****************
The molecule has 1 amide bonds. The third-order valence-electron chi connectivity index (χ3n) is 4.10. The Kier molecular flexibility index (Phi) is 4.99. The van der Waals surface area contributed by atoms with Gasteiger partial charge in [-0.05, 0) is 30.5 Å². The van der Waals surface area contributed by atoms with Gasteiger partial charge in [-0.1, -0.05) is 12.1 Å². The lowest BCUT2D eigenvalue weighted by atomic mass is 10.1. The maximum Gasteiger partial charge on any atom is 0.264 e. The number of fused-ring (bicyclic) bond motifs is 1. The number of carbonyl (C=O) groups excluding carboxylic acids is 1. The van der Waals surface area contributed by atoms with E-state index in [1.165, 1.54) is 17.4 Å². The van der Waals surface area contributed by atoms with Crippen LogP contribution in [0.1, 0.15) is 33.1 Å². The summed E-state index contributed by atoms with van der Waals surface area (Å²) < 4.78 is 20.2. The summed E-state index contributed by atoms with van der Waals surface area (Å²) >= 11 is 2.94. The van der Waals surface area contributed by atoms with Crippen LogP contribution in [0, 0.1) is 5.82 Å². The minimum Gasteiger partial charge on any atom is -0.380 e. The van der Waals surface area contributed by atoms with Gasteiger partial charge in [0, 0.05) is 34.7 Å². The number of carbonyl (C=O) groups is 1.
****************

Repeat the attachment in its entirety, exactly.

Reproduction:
The molecule has 1 amide bonds. The third-order valence-electron chi connectivity index (χ3n) is 4.10. The Kier molecular flexibility index (Phi) is 4.99. The van der Waals surface area contributed by atoms with Gasteiger partial charge in [-0.05, 0) is 30.5 Å². The van der Waals surface area contributed by atoms with Gasteiger partial charge in [-0.1, -0.05) is 12.1 Å². The lowest BCUT2D eigenvalue weighted by atomic mass is 10.1. The maximum Gasteiger partial charge on any atom is 0.264 e. The number of fused-ring (bicyclic) bond motifs is 1. The number of carbonyl (C=O) groups excluding carboxylic acids is 1. The van der Waals surface area contributed by atoms with E-state index in [1.165, 1.54) is 17.4 Å². The van der Waals surface area contributed by atoms with Crippen LogP contribution in [0.1, 0.15) is 33.1 Å². The summed E-state index contributed by atoms with van der Waals surface area (Å²) < 4.78 is 20.2. The summed E-state index contributed by atoms with van der Waals surface area (Å²) >= 11 is 2.94. The van der Waals surface area contributed by atoms with Crippen LogP contribution in [0, 0.1) is 5.82 Å². The minimum Gasteiger partial charge on any atom is -0.380 e. The van der Waals surface area contributed by atoms with Gasteiger partial charge in [0, 0.05) is 34.7 Å². The number of carbonyl (C=O) groups is 1.